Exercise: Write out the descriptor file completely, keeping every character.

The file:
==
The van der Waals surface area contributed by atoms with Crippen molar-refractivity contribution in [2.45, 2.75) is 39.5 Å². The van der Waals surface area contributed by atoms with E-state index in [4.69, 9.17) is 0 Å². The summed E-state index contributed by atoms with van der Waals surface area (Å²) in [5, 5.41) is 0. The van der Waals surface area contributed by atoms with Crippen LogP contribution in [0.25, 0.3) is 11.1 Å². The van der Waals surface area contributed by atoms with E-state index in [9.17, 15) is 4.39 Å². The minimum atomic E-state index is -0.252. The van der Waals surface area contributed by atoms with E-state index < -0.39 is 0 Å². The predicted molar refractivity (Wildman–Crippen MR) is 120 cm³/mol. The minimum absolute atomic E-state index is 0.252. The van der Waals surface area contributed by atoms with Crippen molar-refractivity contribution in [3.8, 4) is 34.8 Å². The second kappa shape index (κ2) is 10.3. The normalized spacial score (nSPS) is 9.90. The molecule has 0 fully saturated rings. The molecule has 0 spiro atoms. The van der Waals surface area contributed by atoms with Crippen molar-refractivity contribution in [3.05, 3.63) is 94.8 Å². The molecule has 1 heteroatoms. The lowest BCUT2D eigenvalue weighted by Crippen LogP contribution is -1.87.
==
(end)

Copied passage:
The van der Waals surface area contributed by atoms with Crippen molar-refractivity contribution in [2.45, 2.75) is 39.5 Å². The van der Waals surface area contributed by atoms with E-state index in [4.69, 9.17) is 0 Å². The summed E-state index contributed by atoms with van der Waals surface area (Å²) in [5, 5.41) is 0. The van der Waals surface area contributed by atoms with Crippen LogP contribution in [0.25, 0.3) is 11.1 Å². The van der Waals surface area contributed by atoms with E-state index in [9.17, 15) is 4.39 Å². The minimum atomic E-state index is -0.252. The van der Waals surface area contributed by atoms with E-state index < -0.39 is 0 Å². The predicted molar refractivity (Wildman–Crippen MR) is 120 cm³/mol. The minimum absolute atomic E-state index is 0.252. The van der Waals surface area contributed by atoms with Crippen molar-refractivity contribution in [3.8, 4) is 34.8 Å². The second kappa shape index (κ2) is 10.3. The normalized spacial score (nSPS) is 9.90. The molecule has 0 fully saturated rings. The molecule has 0 spiro atoms. The van der Waals surface area contributed by atoms with Crippen molar-refractivity contribution in [3.05, 3.63) is 94.8 Å². The molecule has 1 heteroatoms. The lowest BCUT2D eigenvalue weighted by Crippen LogP contribution is -1.87.